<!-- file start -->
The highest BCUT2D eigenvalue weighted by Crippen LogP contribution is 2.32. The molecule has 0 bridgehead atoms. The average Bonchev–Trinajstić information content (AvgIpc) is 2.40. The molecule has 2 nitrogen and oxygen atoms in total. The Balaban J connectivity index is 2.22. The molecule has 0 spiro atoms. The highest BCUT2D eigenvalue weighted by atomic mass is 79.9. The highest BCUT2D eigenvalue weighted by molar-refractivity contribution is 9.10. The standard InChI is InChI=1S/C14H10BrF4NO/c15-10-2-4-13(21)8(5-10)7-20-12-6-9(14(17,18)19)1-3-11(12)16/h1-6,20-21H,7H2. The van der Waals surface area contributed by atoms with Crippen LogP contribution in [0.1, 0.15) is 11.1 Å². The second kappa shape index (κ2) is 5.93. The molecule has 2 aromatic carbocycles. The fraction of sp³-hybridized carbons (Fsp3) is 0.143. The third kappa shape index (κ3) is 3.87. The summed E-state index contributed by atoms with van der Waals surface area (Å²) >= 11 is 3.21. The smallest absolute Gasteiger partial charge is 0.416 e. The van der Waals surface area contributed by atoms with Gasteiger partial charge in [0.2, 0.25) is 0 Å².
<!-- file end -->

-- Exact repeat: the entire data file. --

The highest BCUT2D eigenvalue weighted by Crippen LogP contribution is 2.32. The molecule has 0 bridgehead atoms. The average Bonchev–Trinajstić information content (AvgIpc) is 2.40. The molecule has 2 nitrogen and oxygen atoms in total. The Balaban J connectivity index is 2.22. The molecule has 0 spiro atoms. The highest BCUT2D eigenvalue weighted by atomic mass is 79.9. The highest BCUT2D eigenvalue weighted by molar-refractivity contribution is 9.10. The standard InChI is InChI=1S/C14H10BrF4NO/c15-10-2-4-13(21)8(5-10)7-20-12-6-9(14(17,18)19)1-3-11(12)16/h1-6,20-21H,7H2. The van der Waals surface area contributed by atoms with Crippen LogP contribution in [0.1, 0.15) is 11.1 Å². The second kappa shape index (κ2) is 5.93. The molecule has 2 aromatic carbocycles. The fraction of sp³-hybridized carbons (Fsp3) is 0.143. The third kappa shape index (κ3) is 3.87. The summed E-state index contributed by atoms with van der Waals surface area (Å²) >= 11 is 3.21. The smallest absolute Gasteiger partial charge is 0.416 e. The van der Waals surface area contributed by atoms with Gasteiger partial charge in [0.2, 0.25) is 0 Å².